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Employers undervalue culture, sense of purpose

Adam Zuchetti
Adam Zuchetti
13 March 2019 3 minute readShare
Lauren Lowe, Future Fitouts

Employers could be achieving higher productivity and profitability if they paid closer attention to the culture and sense of purpose they create for their workforces, the experiences of several very different business leaders suggest.

Lauren and Aaron Lowe, the husband-and-wife owners of commercial fit-out company Future Fitouts, are set to appear on an upcoming Foxtel series where they discuss their approach to business.

The Brisbane-based company was launched within the competitive industry in 2010, and has gone on to receive a number of awards and accolades, including being named in Westpac’s Top 200 Business of Tomorrow in 2018.

The couple believe that the culture they have built within their business as well as delivering a sense of purpose through charity work have and continue to be crucial factors in the profitability of their business.

“Early in my career, I worked in some toxic workplaces which tarnished my view of the property and construction industry. But rather than defeat me, the experience made me passionate about creating a supportive environment where people feel valued and part of something bigger,” Mrs Lowe (pictured on-set) said.

Future Fitouts has a team of nine employees and more than 20 contractors working with it at any one time, and had introduced “quirky” ways of trying to get the best from the people on their payroll.

“One of the quirkier ways we create a supportive space for our team is through the Personal Goal Wall,” Mrs Lowe said.

“It’s plastered with images of houses, marathons and other accomplishments the team want to achieve and then we work together to make those goals a reality and set our team up for success.”

She added: “On one level, we make a positive change when we provide the ideal space for our clients. But on the next, we make a much broader contribution to society and the world by embedding giving in everything we do.”

That approach involves providing a meal for a rescued native animal for every new incoming lead, or a brick to build a new school in Kenya for every new proposal issued. Meanwhile, every project completed by goes towards the protection of a square metre of Daintree Rainforest.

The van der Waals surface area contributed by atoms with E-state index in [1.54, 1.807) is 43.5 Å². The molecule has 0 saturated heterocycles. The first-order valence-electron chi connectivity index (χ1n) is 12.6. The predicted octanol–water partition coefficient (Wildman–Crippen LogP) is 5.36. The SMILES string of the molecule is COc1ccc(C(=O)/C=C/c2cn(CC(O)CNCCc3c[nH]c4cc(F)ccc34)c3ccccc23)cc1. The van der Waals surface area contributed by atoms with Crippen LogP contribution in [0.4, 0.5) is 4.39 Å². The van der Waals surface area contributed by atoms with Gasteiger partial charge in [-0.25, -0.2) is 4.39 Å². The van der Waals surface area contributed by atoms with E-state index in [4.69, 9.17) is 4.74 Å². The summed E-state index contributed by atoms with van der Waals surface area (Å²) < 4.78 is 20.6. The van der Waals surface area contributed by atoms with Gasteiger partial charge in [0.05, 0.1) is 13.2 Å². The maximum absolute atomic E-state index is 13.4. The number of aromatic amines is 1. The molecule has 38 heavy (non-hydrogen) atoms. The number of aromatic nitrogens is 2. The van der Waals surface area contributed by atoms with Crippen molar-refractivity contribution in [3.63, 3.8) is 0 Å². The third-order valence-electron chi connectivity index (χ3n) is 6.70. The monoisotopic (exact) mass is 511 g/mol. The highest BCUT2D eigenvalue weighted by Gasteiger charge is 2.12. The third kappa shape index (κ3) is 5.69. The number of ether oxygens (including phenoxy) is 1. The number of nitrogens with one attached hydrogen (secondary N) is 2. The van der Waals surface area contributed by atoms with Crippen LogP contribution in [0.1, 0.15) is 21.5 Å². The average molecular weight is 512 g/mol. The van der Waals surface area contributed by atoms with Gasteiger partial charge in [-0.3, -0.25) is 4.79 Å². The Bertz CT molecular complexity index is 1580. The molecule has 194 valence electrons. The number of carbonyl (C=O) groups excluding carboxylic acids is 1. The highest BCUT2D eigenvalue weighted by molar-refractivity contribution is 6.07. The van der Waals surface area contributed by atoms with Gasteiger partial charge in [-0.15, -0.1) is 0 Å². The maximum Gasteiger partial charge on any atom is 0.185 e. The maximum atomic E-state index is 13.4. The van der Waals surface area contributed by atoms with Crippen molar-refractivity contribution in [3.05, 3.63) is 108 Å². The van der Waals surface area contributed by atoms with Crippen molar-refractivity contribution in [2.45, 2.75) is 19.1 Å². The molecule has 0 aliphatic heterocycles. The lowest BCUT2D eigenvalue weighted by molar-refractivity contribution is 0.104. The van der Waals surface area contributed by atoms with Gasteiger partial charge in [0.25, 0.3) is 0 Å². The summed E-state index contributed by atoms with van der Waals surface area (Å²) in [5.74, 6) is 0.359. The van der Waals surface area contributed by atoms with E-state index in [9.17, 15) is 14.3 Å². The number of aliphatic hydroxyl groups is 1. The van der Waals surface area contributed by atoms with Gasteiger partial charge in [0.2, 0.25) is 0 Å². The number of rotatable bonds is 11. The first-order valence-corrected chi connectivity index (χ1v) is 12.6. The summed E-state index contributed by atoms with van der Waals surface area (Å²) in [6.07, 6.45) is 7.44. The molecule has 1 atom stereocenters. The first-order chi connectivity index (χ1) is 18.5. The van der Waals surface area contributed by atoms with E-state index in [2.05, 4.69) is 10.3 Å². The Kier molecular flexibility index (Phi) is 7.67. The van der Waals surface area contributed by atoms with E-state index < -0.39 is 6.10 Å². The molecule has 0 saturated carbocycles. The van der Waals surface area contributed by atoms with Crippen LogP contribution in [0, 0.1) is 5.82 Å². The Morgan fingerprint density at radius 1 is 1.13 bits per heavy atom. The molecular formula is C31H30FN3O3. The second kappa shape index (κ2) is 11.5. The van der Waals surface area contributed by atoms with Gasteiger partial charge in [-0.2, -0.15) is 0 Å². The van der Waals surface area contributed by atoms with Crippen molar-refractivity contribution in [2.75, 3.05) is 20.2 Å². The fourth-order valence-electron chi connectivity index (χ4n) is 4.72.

“Our approach is to improve 100 things by 1 per cent, rather than only one item by 100 per cent. Because of the compounding effect, we make enormous improvements and that are extremely satisfying,” Mrs Lowe said.

“At the end of the day, we’re a company with heart. We’re not in business for the bottom line. We’re in business to make a difference to the people and the world around us.”

‘We need energy management’

Speaking at a book launch on inspiring business leaders, Andrew Rocks, the founder and CEO of listed financial services company Announcer Group, attributed his business success to managing the energy levels of his employees.

Claiming to be “Australia’s healthiest employer, with the nation’s healthiest employees”, Mr Rocks said that time management is, ironically, a waste of time.

“Your team are not robots. We don’t need time management, we need energy management,” he said.

Mr Rocks explained that in all employment contracts issued by his business, [there] is a stipulation that employees take two hours out of their day to devote to exercise, and that his company also takes efforts to control the blood sugar levels of its workforce, in order to retain peak physical and mental performance, and hence productivity.

“You’re not giving away free money, you’re actually going to get a massive return on investment,” he said.

‘The happier the people, the happier the business’

Meanwhile, a My Business reader, commenting on a story of a business leader hitting back at so-called “Millennial bashing”, agreed that meaning and purpose in the workplace are crucial to business success.

“I’m astounded at most of the comments here. Modern management and leadership advice is to know and harness the talents and skills of its people to achieve the best business outcomes — top productivity and performance, cultural best practice, greater yield on investment,” the reader said.

“Having worked with millenials [sic] in large project consulting firms where I turned team misery and low profits around to engage staff and double profits, I can assure you Kara is spot-on.

“‘Purpose’, ‘Meaning’, knowing the ‘Why’ — call it what you will, creating a culture of individual and team engagement brings satisfaction at every organisational level. Management programs have been touting this since the ’80s, yet Australia’s so-called leadership mindset acts as though people aren’t the hub of good business.

“It’s simple, really... the happier the people, the happier the business.”

Employers undervalue culture, sense of purpose
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Adam Zuchetti
Adam Zuchetti

Adam Zuchetti is the former editor of MyBusiness and a senior freelance media professional, specialising in the fields of business, personal finance and property. In 2020, he also embarked on his own business journey – inspired in part by the entrepreneurs and founders he had met through his journalistic work – with the launch of customised pet gifting and subscription service Paws N’ All.

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